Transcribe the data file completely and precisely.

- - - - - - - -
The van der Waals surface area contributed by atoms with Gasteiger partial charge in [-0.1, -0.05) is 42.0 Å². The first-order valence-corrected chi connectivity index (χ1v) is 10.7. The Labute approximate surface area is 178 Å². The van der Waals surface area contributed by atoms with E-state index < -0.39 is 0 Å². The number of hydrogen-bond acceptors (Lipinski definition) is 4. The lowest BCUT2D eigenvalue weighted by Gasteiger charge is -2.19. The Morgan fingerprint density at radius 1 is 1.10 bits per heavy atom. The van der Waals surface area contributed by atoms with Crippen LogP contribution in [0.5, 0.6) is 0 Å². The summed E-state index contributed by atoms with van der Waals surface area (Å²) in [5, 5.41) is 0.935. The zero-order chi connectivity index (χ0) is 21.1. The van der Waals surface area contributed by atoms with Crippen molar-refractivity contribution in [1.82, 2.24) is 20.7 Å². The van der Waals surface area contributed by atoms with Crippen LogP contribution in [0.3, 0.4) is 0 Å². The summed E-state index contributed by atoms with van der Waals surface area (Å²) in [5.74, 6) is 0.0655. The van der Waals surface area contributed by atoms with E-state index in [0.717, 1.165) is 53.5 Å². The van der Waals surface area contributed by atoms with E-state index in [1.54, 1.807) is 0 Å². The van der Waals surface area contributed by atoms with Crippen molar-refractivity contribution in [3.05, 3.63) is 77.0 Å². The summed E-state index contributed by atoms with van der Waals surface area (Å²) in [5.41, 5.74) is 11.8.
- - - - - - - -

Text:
The van der Waals surface area contributed by atoms with Gasteiger partial charge in [-0.1, -0.05) is 42.0 Å². The first-order valence-corrected chi connectivity index (χ1v) is 10.7. The Labute approximate surface area is 178 Å². The van der Waals surface area contributed by atoms with E-state index < -0.39 is 0 Å². The number of hydrogen-bond acceptors (Lipinski definition) is 4. The lowest BCUT2D eigenvalue weighted by Gasteiger charge is -2.19. The Morgan fingerprint density at radius 1 is 1.10 bits per heavy atom. The van der Waals surface area contributed by atoms with Crippen LogP contribution in [0.5, 0.6) is 0 Å². The summed E-state index contributed by atoms with van der Waals surface area (Å²) in [5, 5.41) is 0.935. The zero-order chi connectivity index (χ0) is 21.1. The van der Waals surface area contributed by atoms with Crippen molar-refractivity contribution in [1.82, 2.24) is 20.7 Å². The van der Waals surface area contributed by atoms with Crippen LogP contribution in [0.3, 0.4) is 0 Å². The summed E-state index contributed by atoms with van der Waals surface area (Å²) in [5.74, 6) is 0.0655. The van der Waals surface area contributed by atoms with E-state index in [0.717, 1.165) is 53.5 Å². The van der Waals surface area contributed by atoms with E-state index in [1.54, 1.807) is 0 Å². The van der Waals surface area contributed by atoms with Crippen molar-refractivity contribution in [3.05, 3.63) is 77.0 Å². The summed E-state index contributed by atoms with van der Waals surface area (Å²) in [5.41, 5.74) is 11.8.